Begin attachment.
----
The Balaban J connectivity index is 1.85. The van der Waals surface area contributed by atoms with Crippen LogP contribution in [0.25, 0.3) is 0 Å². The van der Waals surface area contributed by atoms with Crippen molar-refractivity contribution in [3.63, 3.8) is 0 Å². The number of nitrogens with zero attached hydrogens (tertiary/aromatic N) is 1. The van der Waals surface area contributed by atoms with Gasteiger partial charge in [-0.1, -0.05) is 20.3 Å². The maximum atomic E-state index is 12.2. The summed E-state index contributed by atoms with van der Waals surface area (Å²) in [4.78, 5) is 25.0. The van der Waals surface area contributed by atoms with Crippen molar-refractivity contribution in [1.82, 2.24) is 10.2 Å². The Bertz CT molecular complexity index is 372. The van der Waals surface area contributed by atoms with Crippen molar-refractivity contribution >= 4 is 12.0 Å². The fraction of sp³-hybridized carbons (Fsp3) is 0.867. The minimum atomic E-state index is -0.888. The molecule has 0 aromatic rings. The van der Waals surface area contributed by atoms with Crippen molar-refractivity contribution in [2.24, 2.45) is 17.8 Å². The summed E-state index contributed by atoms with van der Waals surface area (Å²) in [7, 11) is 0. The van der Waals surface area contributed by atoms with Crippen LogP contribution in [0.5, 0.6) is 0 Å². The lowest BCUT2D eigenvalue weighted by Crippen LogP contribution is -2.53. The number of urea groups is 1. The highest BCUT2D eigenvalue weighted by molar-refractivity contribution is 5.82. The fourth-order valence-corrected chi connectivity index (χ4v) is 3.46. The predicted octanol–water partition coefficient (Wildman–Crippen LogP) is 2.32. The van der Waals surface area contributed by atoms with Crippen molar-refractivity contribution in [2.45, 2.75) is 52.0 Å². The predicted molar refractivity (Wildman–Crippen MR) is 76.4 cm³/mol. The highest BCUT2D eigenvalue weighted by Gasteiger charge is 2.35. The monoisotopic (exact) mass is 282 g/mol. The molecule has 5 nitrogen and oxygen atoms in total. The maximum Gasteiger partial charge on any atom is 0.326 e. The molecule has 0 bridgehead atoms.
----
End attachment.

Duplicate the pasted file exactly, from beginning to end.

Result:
The Balaban J connectivity index is 1.85. The van der Waals surface area contributed by atoms with Crippen LogP contribution in [0.25, 0.3) is 0 Å². The van der Waals surface area contributed by atoms with Crippen molar-refractivity contribution in [3.63, 3.8) is 0 Å². The number of nitrogens with zero attached hydrogens (tertiary/aromatic N) is 1. The van der Waals surface area contributed by atoms with Gasteiger partial charge in [-0.1, -0.05) is 20.3 Å². The maximum atomic E-state index is 12.2. The summed E-state index contributed by atoms with van der Waals surface area (Å²) in [4.78, 5) is 25.0. The van der Waals surface area contributed by atoms with Crippen molar-refractivity contribution in [1.82, 2.24) is 10.2 Å². The Bertz CT molecular complexity index is 372. The van der Waals surface area contributed by atoms with Crippen molar-refractivity contribution >= 4 is 12.0 Å². The fraction of sp³-hybridized carbons (Fsp3) is 0.867. The minimum atomic E-state index is -0.888. The molecule has 0 aromatic rings. The van der Waals surface area contributed by atoms with Crippen molar-refractivity contribution in [2.24, 2.45) is 17.8 Å². The summed E-state index contributed by atoms with van der Waals surface area (Å²) in [7, 11) is 0. The van der Waals surface area contributed by atoms with Crippen LogP contribution in [0.5, 0.6) is 0 Å². The lowest BCUT2D eigenvalue weighted by Crippen LogP contribution is -2.53. The number of urea groups is 1. The highest BCUT2D eigenvalue weighted by molar-refractivity contribution is 5.82. The fourth-order valence-corrected chi connectivity index (χ4v) is 3.46. The predicted octanol–water partition coefficient (Wildman–Crippen LogP) is 2.32. The van der Waals surface area contributed by atoms with Crippen molar-refractivity contribution in [2.45, 2.75) is 52.0 Å². The predicted molar refractivity (Wildman–Crippen MR) is 76.4 cm³/mol. The highest BCUT2D eigenvalue weighted by Gasteiger charge is 2.35. The monoisotopic (exact) mass is 282 g/mol. The molecule has 5 nitrogen and oxygen atoms in total. The maximum Gasteiger partial charge on any atom is 0.326 e. The molecule has 0 bridgehead atoms.